The WebIDL test suite should be sufficient by itself to verify the WebAPIs have not been modified, but since it is not complete, the recursive walk of the window object is also performed to provide additional coverage.

[1] https://github.com/w3c/testharness.js/

Permissions

The permissions model is tested by first retrieving the PermissionsTable from the device. Then for each app type (hosted, privileged, certified) an app is generated and installed on the device. For each permission in the PermissionsTable, the value is queried in the app and compared to an expected result. This comparison will detect added or removed permissions, as well as any changes to the default permission value (deny, prompt, allow) for each app type.

Once this is complete, a second round of testing determines the effect of setting each permission to ‘allow’. A baseline result is generated by recursively walking the window object with no permissions set. Then each permission is individually set to ‘allow’ and then window object is again walked and the result compared to the baseline. This will detect any changes to the window or navigator object that result from the permission being set.

This is not sufficient to detect the effect of all permissions. For instance, to detect whether the mozbrowser permission is granted, it is necessary to create an iframe with mozbrower and then look for additional properties on it. A small number of hand written tests are run to accomodate these cases, and again compared to expected results.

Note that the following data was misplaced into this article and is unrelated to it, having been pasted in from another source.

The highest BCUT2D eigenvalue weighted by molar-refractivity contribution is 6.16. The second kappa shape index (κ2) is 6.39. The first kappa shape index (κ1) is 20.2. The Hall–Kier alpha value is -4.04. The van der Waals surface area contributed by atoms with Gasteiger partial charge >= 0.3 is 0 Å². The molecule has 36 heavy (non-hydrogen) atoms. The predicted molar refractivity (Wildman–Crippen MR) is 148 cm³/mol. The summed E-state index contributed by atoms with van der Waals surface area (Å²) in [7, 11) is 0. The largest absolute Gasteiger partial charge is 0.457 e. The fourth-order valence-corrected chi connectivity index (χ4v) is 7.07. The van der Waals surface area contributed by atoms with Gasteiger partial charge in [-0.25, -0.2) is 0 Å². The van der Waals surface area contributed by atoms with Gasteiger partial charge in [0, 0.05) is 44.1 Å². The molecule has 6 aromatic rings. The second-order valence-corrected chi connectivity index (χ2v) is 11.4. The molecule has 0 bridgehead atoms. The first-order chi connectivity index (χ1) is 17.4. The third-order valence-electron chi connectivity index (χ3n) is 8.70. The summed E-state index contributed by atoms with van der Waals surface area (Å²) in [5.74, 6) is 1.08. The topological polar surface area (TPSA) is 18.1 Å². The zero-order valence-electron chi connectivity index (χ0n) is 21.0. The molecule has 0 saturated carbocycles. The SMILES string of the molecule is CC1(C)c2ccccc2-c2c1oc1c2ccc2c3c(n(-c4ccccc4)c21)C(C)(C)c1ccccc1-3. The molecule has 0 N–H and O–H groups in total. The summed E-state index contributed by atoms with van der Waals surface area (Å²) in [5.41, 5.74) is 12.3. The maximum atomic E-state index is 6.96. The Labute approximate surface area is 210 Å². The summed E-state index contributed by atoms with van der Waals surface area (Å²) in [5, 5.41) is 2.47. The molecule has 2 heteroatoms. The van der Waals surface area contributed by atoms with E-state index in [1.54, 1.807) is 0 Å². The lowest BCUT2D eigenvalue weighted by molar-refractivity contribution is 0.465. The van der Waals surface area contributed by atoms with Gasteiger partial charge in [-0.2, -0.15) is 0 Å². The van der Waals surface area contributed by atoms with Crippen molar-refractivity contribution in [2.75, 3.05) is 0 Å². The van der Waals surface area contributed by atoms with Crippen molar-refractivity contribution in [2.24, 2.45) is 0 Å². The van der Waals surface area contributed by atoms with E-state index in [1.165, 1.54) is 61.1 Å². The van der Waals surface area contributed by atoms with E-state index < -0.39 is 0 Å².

Not all permissions are not currently tested due to a variety of reasons: * background-sensors (planned feature) * background-service (planned feature) * deprecated-hwvideo (removed) * networkstats-manage (only used in Gaia) * storage (attempts to test this result in OOM) * audio-capture (triggers known bug on some devices) * video-capture (triggers known bug on some devices) * network-events (requires phone to be on data network, but the testharness requires wifi) * wappush (requires source of wappush events)

Omni Analyzer

Many of Gecko’s JavaScript sources are compressed into an omni.ja file which is part of all FirefoxOS distributions. The omni-analyzer extracts these files and compares them to a relevant reference version. Any differences are logged, and the diffs between test and reference files can be viewed using the omni_diff.py tool.

The omni-analyzer does not produce pass/fail results; differences in JavaScript source files should be reviewed by an engineer to determine whether they’re harmless in terms of FirefoxOS branding requirements.

User-Agent Test

The user-agent test verifies that the user agent string reported by the device conforms to the Gecko user agent specification and the device model inclusion requirements.